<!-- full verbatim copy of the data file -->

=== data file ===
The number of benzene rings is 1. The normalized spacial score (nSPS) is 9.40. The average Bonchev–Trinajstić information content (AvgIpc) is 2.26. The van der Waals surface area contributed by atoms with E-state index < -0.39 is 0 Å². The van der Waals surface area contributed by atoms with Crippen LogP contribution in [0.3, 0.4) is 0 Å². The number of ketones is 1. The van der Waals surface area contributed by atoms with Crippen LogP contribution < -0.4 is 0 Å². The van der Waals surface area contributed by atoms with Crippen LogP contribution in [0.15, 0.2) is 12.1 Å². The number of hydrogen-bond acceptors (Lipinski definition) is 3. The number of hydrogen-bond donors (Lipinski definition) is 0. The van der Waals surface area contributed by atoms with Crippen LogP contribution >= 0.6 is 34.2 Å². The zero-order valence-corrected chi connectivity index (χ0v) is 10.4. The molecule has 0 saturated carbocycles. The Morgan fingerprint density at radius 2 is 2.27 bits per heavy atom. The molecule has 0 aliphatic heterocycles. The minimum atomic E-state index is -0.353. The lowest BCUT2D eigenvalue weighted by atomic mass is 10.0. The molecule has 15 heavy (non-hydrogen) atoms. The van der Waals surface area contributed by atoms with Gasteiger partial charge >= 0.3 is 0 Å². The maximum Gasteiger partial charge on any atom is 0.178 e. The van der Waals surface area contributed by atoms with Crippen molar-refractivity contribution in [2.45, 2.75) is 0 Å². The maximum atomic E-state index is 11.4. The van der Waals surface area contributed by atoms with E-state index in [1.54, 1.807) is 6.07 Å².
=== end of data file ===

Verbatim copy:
The number of benzene rings is 1. The normalized spacial score (nSPS) is 9.40. The average Bonchev–Trinajstić information content (AvgIpc) is 2.26. The van der Waals surface area contributed by atoms with E-state index < -0.39 is 0 Å². The van der Waals surface area contributed by atoms with Crippen LogP contribution in [0.3, 0.4) is 0 Å². The number of ketones is 1. The van der Waals surface area contributed by atoms with Crippen LogP contribution < -0.4 is 0 Å². The van der Waals surface area contributed by atoms with Crippen LogP contribution in [0.15, 0.2) is 12.1 Å². The number of hydrogen-bond acceptors (Lipinski definition) is 3. The number of hydrogen-bond donors (Lipinski definition) is 0. The van der Waals surface area contributed by atoms with Crippen LogP contribution >= 0.6 is 34.2 Å². The zero-order valence-corrected chi connectivity index (χ0v) is 10.4. The molecule has 0 saturated carbocycles. The Morgan fingerprint density at radius 2 is 2.27 bits per heavy atom. The molecule has 0 aliphatic heterocycles. The minimum atomic E-state index is -0.353. The lowest BCUT2D eigenvalue weighted by atomic mass is 10.0. The molecule has 15 heavy (non-hydrogen) atoms. The van der Waals surface area contributed by atoms with Gasteiger partial charge >= 0.3 is 0 Å². The maximum Gasteiger partial charge on any atom is 0.178 e. The van der Waals surface area contributed by atoms with Crippen molar-refractivity contribution in [2.45, 2.75) is 0 Å². The maximum atomic E-state index is 11.4. The van der Waals surface area contributed by atoms with E-state index in [1.54, 1.807) is 6.07 Å².